Prostate Cancer Research Institute
Prostate Cancer Research Institute
Scholz M.C.,Prostate Oncology Specialists |
Scholz M.C.,Prostate Cancer Research Institute |
Lam R.Y.,Prostate Oncology Specialists |
Strum S.B.,Ashland Community Hospital |
And 5 more authors.
Clinical Genitourinary Cancer | Year: 2011
Background: The purpose of this study was to describe the long-term incidence of cancer progression and mortality in men with localized prostate cancer treated with primary androgen deprivation (AD). Methods: A retrospective chart review, from a medical oncology practice specializing in prostate cancer, was conducted of 73 men eligible for surgery or radiation treated with induction AD. Entry criteria consisted of a minimum of 9 months of induction AD, treatment initiation before 1999, clinical stage < T3, and outcome defined as the incidence of delayed local therapy, cancer progression, cancer mortality, and mortality from other causes. Results: Median follow-up was 12 years. Fifteen men were at low risk, 38 were at intermediate risk, and 20 were at high risk. Three men (4%) experienced metastatic disease and died of prostate cancer after 3.5, 7.7, and 11 years, respectively. Two men were in the intermediate-risk category and 1 was high risk. Nineteen men (26%) died of nonprostate cancer causes. None had metastatic disease at the time of death. Of the remaining 51 survivors, none has experienced bone metastasis. Twenty-one men (29%) required no further therapy after the first induction course of AD. Twenty-four men (33%) maintained a prostate-specific antigen (PSA) level < 5.0 ng/mL with 2 to 5 cycles of intermittent AD. Twenty-eight men (38%) underwent delayed local therapy after a median of 5.5 years. Median follow-up after local therapy was 6.2 years. Three of these men experienced subsequent rising PSA levels but none has progressed to bone metastasis. Sixteen of 20 men (80%) in the high-risk category but only 12 of 53 men (23%) in the low- and intermediate-risk categories had delayed local therapy. Conclusions: Primary intermittent AD is feasible for men with localized prostate cancer. Men who are younger and men with high-risk disease undergo delayed local therapy more frequently. © 2011 Elsevier Inc. All rights reserved.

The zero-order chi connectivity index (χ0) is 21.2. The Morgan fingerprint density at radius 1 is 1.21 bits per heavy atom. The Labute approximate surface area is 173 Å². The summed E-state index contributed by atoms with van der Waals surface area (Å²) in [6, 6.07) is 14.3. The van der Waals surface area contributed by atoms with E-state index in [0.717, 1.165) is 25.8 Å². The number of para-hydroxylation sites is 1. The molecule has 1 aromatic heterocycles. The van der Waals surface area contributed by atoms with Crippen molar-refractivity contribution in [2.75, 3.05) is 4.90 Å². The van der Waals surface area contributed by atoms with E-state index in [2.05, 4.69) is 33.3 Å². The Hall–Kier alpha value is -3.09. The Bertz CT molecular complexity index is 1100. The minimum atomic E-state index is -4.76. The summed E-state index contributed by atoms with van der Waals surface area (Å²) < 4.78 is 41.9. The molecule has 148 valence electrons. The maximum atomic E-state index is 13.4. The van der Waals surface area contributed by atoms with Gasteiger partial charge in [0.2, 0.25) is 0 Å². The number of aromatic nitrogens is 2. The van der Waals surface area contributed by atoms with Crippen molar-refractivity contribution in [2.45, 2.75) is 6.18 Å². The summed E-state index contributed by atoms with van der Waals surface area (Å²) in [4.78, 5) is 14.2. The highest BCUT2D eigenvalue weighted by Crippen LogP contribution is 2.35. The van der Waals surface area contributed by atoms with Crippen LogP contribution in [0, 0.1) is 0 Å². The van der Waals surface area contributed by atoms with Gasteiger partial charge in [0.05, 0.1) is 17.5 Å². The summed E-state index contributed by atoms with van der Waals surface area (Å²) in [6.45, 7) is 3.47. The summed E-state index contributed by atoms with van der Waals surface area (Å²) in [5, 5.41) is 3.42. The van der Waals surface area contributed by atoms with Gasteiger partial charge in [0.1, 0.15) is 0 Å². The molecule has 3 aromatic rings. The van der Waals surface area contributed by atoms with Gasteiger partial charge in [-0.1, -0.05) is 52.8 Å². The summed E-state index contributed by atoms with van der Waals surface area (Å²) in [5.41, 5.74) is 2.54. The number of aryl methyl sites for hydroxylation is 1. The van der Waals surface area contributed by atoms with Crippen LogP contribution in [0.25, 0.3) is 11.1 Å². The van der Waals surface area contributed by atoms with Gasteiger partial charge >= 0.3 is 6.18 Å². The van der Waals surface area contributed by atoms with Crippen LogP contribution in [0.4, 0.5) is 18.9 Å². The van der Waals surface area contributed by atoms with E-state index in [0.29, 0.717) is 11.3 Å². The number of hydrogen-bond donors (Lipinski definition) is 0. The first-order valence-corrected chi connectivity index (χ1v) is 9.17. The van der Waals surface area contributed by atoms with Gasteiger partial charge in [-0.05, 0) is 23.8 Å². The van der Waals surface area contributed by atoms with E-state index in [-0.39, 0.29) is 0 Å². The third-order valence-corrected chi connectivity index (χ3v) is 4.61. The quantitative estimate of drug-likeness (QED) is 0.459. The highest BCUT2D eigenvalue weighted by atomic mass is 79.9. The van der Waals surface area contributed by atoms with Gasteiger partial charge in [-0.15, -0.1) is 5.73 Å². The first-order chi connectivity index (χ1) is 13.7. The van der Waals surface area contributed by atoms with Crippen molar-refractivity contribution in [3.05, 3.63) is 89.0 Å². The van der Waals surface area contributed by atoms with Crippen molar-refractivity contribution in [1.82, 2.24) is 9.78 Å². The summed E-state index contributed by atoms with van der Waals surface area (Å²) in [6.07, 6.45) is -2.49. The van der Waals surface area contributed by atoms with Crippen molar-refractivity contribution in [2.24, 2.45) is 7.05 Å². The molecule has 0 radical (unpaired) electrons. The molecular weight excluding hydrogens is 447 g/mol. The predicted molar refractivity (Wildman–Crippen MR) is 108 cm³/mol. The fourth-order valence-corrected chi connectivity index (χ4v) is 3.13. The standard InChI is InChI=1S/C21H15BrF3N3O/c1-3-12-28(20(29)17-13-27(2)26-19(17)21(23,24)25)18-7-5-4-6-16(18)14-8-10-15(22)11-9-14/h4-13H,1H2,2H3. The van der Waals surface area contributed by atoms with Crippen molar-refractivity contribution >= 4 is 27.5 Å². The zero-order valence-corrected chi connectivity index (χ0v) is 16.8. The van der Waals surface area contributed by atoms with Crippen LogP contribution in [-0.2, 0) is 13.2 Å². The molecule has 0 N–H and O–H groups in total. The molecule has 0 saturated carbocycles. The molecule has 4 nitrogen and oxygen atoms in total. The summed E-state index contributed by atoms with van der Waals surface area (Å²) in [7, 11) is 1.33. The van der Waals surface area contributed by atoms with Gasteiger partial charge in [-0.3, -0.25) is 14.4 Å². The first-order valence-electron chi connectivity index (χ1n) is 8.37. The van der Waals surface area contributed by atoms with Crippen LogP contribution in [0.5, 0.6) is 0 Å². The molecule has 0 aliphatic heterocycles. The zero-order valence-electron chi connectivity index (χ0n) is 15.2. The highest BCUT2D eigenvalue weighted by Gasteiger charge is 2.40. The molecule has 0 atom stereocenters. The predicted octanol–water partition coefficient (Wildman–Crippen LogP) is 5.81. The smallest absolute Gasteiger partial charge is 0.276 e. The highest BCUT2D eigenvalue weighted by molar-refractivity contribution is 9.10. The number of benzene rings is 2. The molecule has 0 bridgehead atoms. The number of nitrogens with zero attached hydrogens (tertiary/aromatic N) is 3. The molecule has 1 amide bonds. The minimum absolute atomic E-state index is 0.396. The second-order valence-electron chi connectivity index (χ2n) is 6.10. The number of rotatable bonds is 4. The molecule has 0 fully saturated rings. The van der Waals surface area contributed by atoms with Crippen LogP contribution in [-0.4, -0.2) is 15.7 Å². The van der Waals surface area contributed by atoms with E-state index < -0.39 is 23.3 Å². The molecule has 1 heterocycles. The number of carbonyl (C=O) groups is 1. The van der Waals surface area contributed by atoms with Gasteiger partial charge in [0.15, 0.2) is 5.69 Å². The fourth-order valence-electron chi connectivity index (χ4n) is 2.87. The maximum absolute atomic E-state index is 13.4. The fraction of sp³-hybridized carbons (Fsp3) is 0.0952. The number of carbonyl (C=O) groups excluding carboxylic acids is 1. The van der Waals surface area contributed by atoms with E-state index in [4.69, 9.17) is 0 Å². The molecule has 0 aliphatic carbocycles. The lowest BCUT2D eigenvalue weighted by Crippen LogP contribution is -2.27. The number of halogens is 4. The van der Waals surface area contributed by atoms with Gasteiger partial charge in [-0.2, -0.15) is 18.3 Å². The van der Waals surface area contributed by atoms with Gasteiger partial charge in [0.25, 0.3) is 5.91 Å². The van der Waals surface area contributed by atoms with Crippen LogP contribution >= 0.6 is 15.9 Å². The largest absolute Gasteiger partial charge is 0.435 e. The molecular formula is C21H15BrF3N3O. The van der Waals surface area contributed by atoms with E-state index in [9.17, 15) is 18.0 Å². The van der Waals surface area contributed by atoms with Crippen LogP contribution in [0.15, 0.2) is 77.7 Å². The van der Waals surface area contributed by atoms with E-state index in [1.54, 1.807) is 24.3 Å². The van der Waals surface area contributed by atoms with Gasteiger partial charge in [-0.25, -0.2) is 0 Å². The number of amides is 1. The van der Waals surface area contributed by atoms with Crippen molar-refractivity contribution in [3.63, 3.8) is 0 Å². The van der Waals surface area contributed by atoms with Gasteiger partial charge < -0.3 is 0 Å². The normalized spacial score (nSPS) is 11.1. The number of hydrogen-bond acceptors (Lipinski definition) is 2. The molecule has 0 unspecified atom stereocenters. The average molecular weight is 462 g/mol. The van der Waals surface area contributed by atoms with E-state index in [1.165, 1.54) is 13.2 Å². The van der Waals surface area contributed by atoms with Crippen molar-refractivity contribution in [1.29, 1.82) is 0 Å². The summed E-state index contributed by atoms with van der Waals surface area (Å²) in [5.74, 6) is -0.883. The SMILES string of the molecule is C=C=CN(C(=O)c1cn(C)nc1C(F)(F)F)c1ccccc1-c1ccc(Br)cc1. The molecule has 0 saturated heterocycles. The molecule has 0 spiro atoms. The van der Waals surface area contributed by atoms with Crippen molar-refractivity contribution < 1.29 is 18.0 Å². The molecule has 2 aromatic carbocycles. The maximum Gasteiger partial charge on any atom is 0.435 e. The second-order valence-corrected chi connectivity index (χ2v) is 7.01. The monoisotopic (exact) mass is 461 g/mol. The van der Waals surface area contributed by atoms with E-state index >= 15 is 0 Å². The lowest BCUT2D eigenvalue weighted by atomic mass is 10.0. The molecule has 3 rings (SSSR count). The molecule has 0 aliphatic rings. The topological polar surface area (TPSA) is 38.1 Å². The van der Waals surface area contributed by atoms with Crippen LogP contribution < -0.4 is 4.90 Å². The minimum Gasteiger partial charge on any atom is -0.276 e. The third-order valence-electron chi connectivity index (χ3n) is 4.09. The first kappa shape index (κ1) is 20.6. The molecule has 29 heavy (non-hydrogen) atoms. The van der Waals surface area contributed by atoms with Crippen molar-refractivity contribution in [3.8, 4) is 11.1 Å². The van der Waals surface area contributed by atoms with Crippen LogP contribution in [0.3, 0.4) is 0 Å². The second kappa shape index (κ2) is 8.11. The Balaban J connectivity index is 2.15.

Billiet I.,Urology Center Kortrijk |
Bostwick D.,Bostwick Laboratories Inc. |
Dicker A.P.,Thomas Jefferson University |
Frank S.,Andersen Center |
And 19 more authors.
BJU International | Year: 2012
A large number of studies have been conducted on the primary therapy of prostate cancer but very few randomized controlled trials have been conducted. The comparison of outcomes from individual studies involving surgery (radical prostatectomy or robotic radical prostatectomy), external beam radiation (EBRT) (conformal, intensity modulated radiotherapy, protons), brachytherapy, cryotherapy or high intensity focused ultrasound remains problematic due to the non-uniformity of reporting results and the use of varied disease outcome endpoints. Technical advances in these treatments have also made long-term comparisons difficult. The Prostate Cancer Results Study Group was formed to evaluate the comparative effectiveness of prostate cancer treatments. This international group conducted a comprehensive literature review to identify all studies involving treatment of localized prostate cancer published during 2000-2010. Over 18 000 papers were identified and a further selection was made based on the following key criteria: minimum/median follow-up of 5 years; stratification into low-, intermediate- and high-risk groups; clinical and pathological staging; accepted standard definitions for prostate-specific antigen failure; minimum patient number of 100 in each risk group (50 for high-risk group). A statistical analysis (standard deviational ellipse) of the study outcomes suggested that, in terms of biochemical-free progression, brachytherapy provides superior outcome in patients with low-risk disease. For intermediate-risk disease, the combination of EBRT and brachytherapy appears equivalent to brachytherapy alone. For high-risk patients, combination therapies involving EBRT and brachytherapy plus or minus androgen deprivation therapy appear superior to more localized treatments such as seed implant alone, surgery alone or EBRT. It is anticipated that the study will assist physicians and patients in selecting treatment for men with newly diagnosed prostate cancer. © 2012 BJU INTERNATIONAL.